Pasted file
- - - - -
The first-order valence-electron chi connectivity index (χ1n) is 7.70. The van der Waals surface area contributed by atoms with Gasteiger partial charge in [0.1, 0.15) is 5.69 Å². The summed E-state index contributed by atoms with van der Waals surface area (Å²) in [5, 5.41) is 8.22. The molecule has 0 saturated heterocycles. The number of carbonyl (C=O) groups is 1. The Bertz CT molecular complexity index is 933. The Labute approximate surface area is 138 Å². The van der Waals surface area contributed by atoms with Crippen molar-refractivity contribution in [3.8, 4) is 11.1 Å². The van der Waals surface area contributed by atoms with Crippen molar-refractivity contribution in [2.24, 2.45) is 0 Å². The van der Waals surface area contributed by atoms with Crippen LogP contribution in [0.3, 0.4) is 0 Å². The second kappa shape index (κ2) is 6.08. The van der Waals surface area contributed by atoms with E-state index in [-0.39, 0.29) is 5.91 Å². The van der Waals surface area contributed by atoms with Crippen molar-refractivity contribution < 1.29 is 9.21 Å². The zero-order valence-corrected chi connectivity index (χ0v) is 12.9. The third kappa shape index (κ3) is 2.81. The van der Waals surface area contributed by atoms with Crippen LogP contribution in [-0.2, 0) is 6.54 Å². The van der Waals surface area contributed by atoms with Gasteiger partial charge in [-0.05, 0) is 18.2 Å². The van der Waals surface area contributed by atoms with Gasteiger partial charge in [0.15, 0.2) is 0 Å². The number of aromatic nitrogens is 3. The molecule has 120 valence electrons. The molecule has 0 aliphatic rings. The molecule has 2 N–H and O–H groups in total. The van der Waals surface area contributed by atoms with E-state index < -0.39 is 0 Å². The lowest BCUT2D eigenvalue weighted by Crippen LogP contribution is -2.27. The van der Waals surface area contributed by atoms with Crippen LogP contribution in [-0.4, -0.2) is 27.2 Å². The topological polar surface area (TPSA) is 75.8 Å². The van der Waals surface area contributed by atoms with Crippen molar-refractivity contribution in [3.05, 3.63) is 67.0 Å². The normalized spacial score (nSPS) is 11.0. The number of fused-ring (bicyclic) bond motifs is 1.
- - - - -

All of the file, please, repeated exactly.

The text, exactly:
The first-order valence-electron chi connectivity index (χ1n) is 7.70. The van der Waals surface area contributed by atoms with Gasteiger partial charge in [0.1, 0.15) is 5.69 Å². The summed E-state index contributed by atoms with van der Waals surface area (Å²) in [5, 5.41) is 8.22. The molecule has 0 saturated heterocycles. The number of carbonyl (C=O) groups is 1. The Bertz CT molecular complexity index is 933. The Labute approximate surface area is 138 Å². The van der Waals surface area contributed by atoms with Crippen molar-refractivity contribution in [3.8, 4) is 11.1 Å². The van der Waals surface area contributed by atoms with Crippen molar-refractivity contribution in [2.24, 2.45) is 0 Å². The van der Waals surface area contributed by atoms with Crippen LogP contribution in [0.3, 0.4) is 0 Å². The second kappa shape index (κ2) is 6.08. The van der Waals surface area contributed by atoms with E-state index in [-0.39, 0.29) is 5.91 Å². The van der Waals surface area contributed by atoms with Crippen molar-refractivity contribution < 1.29 is 9.21 Å². The zero-order valence-corrected chi connectivity index (χ0v) is 12.9. The third kappa shape index (κ3) is 2.81. The van der Waals surface area contributed by atoms with Crippen LogP contribution in [-0.2, 0) is 6.54 Å². The van der Waals surface area contributed by atoms with Gasteiger partial charge in [-0.05, 0) is 18.2 Å². The van der Waals surface area contributed by atoms with Gasteiger partial charge in [0.15, 0.2) is 0 Å². The number of aromatic nitrogens is 3. The molecule has 120 valence electrons. The molecule has 0 aliphatic rings. The molecule has 2 N–H and O–H groups in total. The van der Waals surface area contributed by atoms with E-state index < -0.39 is 0 Å². The lowest BCUT2D eigenvalue weighted by Crippen LogP contribution is -2.27. The van der Waals surface area contributed by atoms with Crippen LogP contribution in [-0.4, -0.2) is 27.2 Å². The topological polar surface area (TPSA) is 75.8 Å². The van der Waals surface area contributed by atoms with Crippen molar-refractivity contribution in [3.05, 3.63) is 67.0 Å². The normalized spacial score (nSPS) is 11.0. The number of fused-ring (bicyclic) bond motifs is 1.